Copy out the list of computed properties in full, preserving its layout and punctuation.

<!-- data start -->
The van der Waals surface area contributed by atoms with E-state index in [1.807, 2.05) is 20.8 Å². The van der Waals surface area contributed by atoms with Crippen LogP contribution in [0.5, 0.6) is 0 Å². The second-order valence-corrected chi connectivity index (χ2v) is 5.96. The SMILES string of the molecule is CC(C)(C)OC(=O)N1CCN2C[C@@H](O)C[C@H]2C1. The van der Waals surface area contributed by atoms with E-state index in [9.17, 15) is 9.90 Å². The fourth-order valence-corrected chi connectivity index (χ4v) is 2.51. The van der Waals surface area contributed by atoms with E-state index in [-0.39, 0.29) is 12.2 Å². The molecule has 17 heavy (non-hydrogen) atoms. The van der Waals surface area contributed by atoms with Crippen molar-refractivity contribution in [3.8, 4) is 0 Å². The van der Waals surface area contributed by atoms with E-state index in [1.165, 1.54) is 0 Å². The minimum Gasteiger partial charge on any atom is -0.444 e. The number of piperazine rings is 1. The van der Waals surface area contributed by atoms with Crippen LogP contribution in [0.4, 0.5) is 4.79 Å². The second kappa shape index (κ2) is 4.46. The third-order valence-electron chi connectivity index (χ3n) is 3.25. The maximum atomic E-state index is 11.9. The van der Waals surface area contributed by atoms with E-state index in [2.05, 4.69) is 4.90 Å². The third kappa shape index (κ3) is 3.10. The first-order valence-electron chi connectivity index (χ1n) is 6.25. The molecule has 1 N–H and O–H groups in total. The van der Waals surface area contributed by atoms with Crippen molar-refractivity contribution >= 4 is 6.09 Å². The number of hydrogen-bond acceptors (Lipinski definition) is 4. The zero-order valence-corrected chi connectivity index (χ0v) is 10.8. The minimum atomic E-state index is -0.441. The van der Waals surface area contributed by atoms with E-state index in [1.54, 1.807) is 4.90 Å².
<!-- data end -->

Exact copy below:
The van der Waals surface area contributed by atoms with E-state index in [1.807, 2.05) is 20.8 Å². The van der Waals surface area contributed by atoms with Crippen LogP contribution in [0.5, 0.6) is 0 Å². The second-order valence-corrected chi connectivity index (χ2v) is 5.96. The SMILES string of the molecule is CC(C)(C)OC(=O)N1CCN2C[C@@H](O)C[C@H]2C1. The van der Waals surface area contributed by atoms with E-state index in [9.17, 15) is 9.90 Å². The fourth-order valence-corrected chi connectivity index (χ4v) is 2.51. The van der Waals surface area contributed by atoms with E-state index in [-0.39, 0.29) is 12.2 Å². The molecule has 17 heavy (non-hydrogen) atoms. The van der Waals surface area contributed by atoms with Crippen molar-refractivity contribution in [3.8, 4) is 0 Å². The van der Waals surface area contributed by atoms with E-state index in [1.165, 1.54) is 0 Å². The minimum Gasteiger partial charge on any atom is -0.444 e. The number of piperazine rings is 1. The van der Waals surface area contributed by atoms with Crippen LogP contribution in [0.4, 0.5) is 4.79 Å². The second kappa shape index (κ2) is 4.46. The third-order valence-electron chi connectivity index (χ3n) is 3.25. The maximum atomic E-state index is 11.9. The van der Waals surface area contributed by atoms with E-state index in [2.05, 4.69) is 4.90 Å². The third kappa shape index (κ3) is 3.10. The first-order valence-electron chi connectivity index (χ1n) is 6.25. The molecule has 1 N–H and O–H groups in total. The van der Waals surface area contributed by atoms with Crippen molar-refractivity contribution >= 4 is 6.09 Å². The number of hydrogen-bond acceptors (Lipinski definition) is 4. The zero-order valence-corrected chi connectivity index (χ0v) is 10.8. The minimum atomic E-state index is -0.441. The van der Waals surface area contributed by atoms with E-state index in [1.54, 1.807) is 4.90 Å².